The Service Employees’ Twin Cities local backs a rental moratorium, as do the city councils of both Twin Cities and the suburb of Richfield. So do some Minnesota community groups

Actually, the rent strike idea – at least for the East Coast – didn’t start with JWJ or even with New York’s tenant advocates. It started, in mid-March as the coronavirus’s economic impact began to bite, with Joshua Collins, a 26-year-old democratic socialist truck driver seeking an open Democratic-held congressional seat in Washington state, covering the capital of Olympia and surrounding territory.

At that time, tenant advocates in New York City called “Rent Strike 2020” premature. They don’t now.

Meanwhile, progressive lawmakers, led by “The Squad” — Reps. Ilhan Omar, DFL-Minn., Rashida Tlaib, D-Mich., Alexandria Ocasio-Cortez, D-N.Y., and Ayanna Pressley, D-Mass. – back Omar-authored rent and mortgage payment moratorium legislation, coupled with moratoriums on landlord payments to the financiers.

“People aren’t striking because they don’t feel like paying rent. They’re striking people they CAN’T pay rent,” Ocasio-Cortez, who is also a democratic socialist, posted on her Facebook page.

“The coronavirus crisis is more than just a public health crisis,” said Omar when introducing the measure on April 17. “it’s an economic crisis. Minnesotans are losing jobs, getting their hours reduced, and struggling just to put food on the table. We must take major action to protect the health and economic security of the most vulnerable, including the millions of Americans currently at risk of housing instability and homelessness.”

“In 2008, we bailed out Wall Street. This time, it’s time to bail out the American people who are suffering.”

Her measure would cancel rent and home mortgage payments nationwide during the duration of the coronavirus pandemic, and ban credit raters from downgrading people who miss payments.

But in order not to leave landlords, especially small landlords, in the lurch, it would include “a relief fund for landlords and mortgage holders to cover losses from the canceled payments and create an optional fund to fully finance the purchase of private rental properties by non-profits, public housing authorities, cooperatives, community land trusts, and states or local governments—in order to increase the availability of affordable housing during this downturn,” her fact sheet adds.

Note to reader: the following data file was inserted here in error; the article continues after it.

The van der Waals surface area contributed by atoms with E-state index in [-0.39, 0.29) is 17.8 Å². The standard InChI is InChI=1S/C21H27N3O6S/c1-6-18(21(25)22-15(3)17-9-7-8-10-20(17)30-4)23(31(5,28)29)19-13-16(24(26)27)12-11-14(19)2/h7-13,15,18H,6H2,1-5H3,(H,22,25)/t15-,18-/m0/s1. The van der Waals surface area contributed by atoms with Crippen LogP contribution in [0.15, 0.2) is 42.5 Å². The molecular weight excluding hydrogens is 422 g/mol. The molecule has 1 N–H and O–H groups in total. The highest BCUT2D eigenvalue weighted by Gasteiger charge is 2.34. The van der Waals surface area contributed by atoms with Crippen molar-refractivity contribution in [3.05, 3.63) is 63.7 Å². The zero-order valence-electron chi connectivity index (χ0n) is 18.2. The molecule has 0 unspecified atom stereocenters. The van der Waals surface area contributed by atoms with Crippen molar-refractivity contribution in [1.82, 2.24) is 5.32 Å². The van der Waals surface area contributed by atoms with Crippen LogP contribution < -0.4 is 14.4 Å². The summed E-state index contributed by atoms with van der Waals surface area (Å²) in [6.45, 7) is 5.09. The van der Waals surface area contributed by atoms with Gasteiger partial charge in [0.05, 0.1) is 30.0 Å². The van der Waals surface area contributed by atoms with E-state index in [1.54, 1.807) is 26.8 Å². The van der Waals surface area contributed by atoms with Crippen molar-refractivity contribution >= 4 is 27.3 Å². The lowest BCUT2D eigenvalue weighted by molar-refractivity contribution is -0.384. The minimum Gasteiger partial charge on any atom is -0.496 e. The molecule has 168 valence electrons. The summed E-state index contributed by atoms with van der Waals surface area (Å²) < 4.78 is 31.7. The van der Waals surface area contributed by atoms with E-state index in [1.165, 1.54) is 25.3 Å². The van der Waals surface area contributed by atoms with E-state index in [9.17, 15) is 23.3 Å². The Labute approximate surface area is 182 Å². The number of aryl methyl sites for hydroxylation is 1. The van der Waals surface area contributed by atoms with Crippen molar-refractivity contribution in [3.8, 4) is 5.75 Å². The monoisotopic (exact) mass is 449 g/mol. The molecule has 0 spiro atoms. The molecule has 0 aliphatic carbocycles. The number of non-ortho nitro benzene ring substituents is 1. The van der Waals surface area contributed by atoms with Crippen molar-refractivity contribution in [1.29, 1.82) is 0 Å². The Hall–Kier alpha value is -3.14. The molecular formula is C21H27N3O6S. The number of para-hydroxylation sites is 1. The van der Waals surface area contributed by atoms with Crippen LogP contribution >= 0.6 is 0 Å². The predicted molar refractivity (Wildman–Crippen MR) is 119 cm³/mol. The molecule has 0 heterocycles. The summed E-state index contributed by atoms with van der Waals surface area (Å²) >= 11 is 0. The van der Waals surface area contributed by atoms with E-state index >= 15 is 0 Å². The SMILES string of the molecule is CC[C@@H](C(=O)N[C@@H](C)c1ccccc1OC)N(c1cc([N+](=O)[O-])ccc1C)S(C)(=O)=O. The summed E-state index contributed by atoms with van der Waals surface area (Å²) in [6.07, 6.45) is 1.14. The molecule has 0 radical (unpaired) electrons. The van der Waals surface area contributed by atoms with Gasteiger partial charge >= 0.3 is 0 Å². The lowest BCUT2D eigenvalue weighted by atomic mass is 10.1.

“Housing is a critical determinant of public health, and that has never been more true than during the COVID-19 pandemic,” Pressley said. “We must take bold, urgent action that meets the scale and scope of this crisis, and keeps families whole.” Omar’s bill “reaffirms housing is a human right and that person or family is forced to choose between putting food on the table and keeping a roof over their head during this unprecedented crisis.”

Other backers besides “The Squad,” include Sen. Bernie Sanders, Ind-Vt., and Progressive Caucus co-chairs Pramila Jayapal, D-Wash., and Mark Pocan, D-Wis., a Painter, Veronica Escobar, D-Texas, Jesús ‘Chuy’ García, D-Ill., and Grace Meng, D-N.Y. Organizational backers include the Minneapolis Regional Labor Federation and the National Domestic Workers Alliance.

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Mark Gruenberg
Mark Gruenberg

Award-winning journalist Mark Gruenberg is head of the Washington, D.C., bureau of People's World. He is also the editor of the union news service Press Associates Inc. (PAI). Known for his reporting skills, sharp wit, and voluminous knowledge of history, Mark is a compassionate interviewer but a holy terror when going after big corporations and their billionaire owners. El galardonado periodista Mark Gruenberg es el director de la oficina de People's World en Washington, D.C. También es editor del servicio de noticias sindicales Press Associates Inc. (PAI).